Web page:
January 13, 2006

The More Things Change

I've been listening to the greatest American speeches that I blogged about last week.

Here's a speech that's over forty years old. Yet is still relevant.

    Now -- we're for a provision that destitution should not follow unemployment by reason of old age, and to that end we've accepted Social Security as a step toward meeting the problem.

    But we're against those entrusted with this program when they practice deception regarding its fiscal shortcomings, when they charge that any criticism of the program means that we want to end payments to those people who depend on them for a livelihood. They've called it "insurance" to us in a hundred million pieces of literature. But then they appeared before the Supreme Court and they testified it was a welfare program. They only use the term "insurance" to sell it to the people. And they said Social Security dues are a tax for the general use of the government, and the government has used that tax. There is no fund, because Robert Byers, the actuarial head, appeared before a congressional committee and admitted that Social Security as of this moment is 298 billion dollars in the hole. But he said there should be no cause for worry because as long as they have the power to tax, they could always take away from the people whatever they needed to bail them out of trouble. And they're doing just that.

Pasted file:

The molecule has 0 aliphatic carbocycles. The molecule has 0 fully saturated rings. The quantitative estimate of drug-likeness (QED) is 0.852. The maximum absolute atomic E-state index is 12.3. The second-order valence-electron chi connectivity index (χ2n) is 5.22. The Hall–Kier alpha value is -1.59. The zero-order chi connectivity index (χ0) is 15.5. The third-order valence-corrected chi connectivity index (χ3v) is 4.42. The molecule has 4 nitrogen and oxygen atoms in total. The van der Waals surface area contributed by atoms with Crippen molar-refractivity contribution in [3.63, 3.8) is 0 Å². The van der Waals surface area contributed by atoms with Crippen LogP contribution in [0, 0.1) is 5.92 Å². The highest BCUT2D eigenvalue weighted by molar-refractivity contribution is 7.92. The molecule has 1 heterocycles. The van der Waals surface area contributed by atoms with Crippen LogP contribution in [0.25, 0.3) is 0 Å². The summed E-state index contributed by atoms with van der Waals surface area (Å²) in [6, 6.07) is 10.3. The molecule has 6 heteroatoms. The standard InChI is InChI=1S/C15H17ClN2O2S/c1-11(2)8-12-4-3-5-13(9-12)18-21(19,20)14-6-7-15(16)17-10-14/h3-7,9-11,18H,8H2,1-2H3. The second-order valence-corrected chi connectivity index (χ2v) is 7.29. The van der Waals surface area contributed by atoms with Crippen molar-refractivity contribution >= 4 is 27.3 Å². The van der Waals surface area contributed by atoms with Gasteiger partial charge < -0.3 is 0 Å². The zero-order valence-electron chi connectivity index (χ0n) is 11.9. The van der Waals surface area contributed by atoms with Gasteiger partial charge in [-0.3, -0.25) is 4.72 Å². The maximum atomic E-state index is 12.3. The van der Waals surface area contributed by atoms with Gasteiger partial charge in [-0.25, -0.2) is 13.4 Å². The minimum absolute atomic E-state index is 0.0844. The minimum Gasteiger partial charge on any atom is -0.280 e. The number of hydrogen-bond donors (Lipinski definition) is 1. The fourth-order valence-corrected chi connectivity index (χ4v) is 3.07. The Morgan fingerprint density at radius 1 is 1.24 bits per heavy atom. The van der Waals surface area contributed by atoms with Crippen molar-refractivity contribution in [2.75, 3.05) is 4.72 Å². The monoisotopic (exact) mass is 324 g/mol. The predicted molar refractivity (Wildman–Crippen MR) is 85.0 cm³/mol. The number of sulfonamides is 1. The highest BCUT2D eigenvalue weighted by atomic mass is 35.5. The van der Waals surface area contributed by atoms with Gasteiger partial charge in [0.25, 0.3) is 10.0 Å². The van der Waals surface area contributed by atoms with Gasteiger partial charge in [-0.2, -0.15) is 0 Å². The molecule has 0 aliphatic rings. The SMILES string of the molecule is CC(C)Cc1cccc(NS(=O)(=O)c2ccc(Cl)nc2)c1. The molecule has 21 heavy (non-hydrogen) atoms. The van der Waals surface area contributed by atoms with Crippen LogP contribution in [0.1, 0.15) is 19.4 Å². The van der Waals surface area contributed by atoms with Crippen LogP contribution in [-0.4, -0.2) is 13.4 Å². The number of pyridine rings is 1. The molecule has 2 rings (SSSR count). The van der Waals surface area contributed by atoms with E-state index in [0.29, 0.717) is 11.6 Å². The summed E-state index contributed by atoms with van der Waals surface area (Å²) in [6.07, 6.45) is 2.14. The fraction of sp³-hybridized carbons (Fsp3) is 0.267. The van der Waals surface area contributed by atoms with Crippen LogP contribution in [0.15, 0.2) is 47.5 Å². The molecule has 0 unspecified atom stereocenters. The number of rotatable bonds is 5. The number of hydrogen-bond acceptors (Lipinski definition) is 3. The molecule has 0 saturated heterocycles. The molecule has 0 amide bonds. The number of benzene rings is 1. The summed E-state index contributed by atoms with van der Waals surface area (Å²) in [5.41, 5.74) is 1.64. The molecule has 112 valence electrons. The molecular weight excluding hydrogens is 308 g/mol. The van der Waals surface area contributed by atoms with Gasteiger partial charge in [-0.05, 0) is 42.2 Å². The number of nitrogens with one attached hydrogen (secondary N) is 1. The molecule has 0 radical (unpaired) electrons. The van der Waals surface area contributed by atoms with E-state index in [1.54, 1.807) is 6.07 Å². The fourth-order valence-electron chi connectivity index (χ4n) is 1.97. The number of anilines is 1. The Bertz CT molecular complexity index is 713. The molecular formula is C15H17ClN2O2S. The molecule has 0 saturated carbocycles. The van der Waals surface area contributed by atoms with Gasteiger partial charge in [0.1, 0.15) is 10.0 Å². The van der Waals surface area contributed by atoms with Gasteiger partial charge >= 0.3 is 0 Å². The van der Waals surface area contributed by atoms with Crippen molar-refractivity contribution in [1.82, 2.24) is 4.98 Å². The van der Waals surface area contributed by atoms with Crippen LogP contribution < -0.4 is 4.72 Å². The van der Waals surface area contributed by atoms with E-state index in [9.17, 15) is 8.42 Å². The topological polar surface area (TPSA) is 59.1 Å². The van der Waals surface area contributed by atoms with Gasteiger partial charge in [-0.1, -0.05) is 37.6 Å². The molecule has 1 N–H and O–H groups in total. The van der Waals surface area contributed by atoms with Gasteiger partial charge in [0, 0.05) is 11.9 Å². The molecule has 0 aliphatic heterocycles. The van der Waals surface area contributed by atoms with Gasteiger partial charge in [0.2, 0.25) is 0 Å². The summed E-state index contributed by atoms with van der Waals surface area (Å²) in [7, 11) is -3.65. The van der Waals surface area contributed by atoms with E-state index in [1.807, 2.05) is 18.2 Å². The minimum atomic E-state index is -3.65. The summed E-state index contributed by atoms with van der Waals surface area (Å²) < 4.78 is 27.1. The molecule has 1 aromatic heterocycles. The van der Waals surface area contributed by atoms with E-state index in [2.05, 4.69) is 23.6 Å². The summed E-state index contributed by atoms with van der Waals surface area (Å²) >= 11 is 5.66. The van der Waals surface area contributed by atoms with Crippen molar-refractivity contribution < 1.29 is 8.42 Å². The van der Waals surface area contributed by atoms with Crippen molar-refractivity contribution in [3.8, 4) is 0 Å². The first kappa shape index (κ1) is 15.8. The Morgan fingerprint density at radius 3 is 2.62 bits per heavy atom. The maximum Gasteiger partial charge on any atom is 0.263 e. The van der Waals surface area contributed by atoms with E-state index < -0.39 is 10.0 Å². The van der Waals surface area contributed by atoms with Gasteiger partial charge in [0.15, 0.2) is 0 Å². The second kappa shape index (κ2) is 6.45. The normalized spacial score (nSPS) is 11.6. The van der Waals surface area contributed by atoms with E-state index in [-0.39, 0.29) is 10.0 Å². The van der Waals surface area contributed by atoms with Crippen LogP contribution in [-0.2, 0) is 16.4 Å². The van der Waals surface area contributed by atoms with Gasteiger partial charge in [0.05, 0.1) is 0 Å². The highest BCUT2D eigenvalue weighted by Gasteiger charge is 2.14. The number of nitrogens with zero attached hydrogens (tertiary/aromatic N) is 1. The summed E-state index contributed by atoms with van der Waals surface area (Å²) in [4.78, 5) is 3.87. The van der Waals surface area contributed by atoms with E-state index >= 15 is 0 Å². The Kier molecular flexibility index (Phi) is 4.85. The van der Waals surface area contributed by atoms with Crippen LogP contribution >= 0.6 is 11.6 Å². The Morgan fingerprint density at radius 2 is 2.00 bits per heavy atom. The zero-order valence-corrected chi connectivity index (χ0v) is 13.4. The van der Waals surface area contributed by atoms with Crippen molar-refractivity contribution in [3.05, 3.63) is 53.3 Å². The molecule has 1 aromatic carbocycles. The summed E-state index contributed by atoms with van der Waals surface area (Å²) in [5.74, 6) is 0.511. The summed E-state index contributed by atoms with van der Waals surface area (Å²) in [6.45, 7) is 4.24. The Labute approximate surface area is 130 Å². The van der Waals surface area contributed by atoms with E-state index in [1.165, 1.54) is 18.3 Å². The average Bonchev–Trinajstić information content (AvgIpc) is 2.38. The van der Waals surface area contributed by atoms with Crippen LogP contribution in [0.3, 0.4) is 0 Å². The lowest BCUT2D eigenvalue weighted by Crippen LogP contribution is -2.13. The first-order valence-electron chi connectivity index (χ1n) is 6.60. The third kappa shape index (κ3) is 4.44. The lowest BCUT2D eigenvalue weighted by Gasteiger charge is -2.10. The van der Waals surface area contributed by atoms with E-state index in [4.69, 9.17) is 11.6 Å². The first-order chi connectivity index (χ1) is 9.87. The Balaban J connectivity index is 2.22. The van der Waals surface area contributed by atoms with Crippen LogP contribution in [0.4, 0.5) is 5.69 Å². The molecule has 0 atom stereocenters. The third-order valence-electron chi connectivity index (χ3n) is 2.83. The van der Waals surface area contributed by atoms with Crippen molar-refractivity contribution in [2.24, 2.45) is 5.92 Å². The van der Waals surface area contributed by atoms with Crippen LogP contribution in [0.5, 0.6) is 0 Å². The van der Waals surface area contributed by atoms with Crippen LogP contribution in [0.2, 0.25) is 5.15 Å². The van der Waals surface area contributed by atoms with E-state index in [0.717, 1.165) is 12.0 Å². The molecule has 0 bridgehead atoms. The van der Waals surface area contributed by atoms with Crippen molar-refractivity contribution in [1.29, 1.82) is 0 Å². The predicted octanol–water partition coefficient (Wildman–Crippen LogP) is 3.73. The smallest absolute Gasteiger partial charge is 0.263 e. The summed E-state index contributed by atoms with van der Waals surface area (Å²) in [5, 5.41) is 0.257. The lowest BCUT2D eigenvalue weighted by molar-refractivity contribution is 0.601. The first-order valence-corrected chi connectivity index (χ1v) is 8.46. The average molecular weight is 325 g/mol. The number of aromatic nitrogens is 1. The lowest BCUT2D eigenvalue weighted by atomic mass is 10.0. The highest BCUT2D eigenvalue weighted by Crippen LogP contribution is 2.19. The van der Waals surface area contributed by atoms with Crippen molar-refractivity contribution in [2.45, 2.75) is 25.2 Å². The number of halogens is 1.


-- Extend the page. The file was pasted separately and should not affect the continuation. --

A young man, 21 years of age, working at an average salary -- his Social Security contribution would, in the open market, buy him an insurance policy that would guarantee 220 dollars a month at age 65. The government promises 127. He could live it up until he's 31 and then take out a policy that would pay more than Social Security. Now are we so lacking in business sense that we can't put this program on a sound basis, so that people who do require those payments will find they can get them when they're due -- that the cupboard isn't bare?

Ronald Reagan's "A Time for Choosing"

Politics Posted by AlexC at January 13, 2006 7:09 PM

Well why then not renounce the resignation of this first paragraph in order to further the obvious choice from the last?

Are we so lacking in any sense whatsoever that we think government can ever do better for individuals than they can do for themselves?

Posted by: johngalt at January 14, 2006 11:34 AM | What do you think? [1]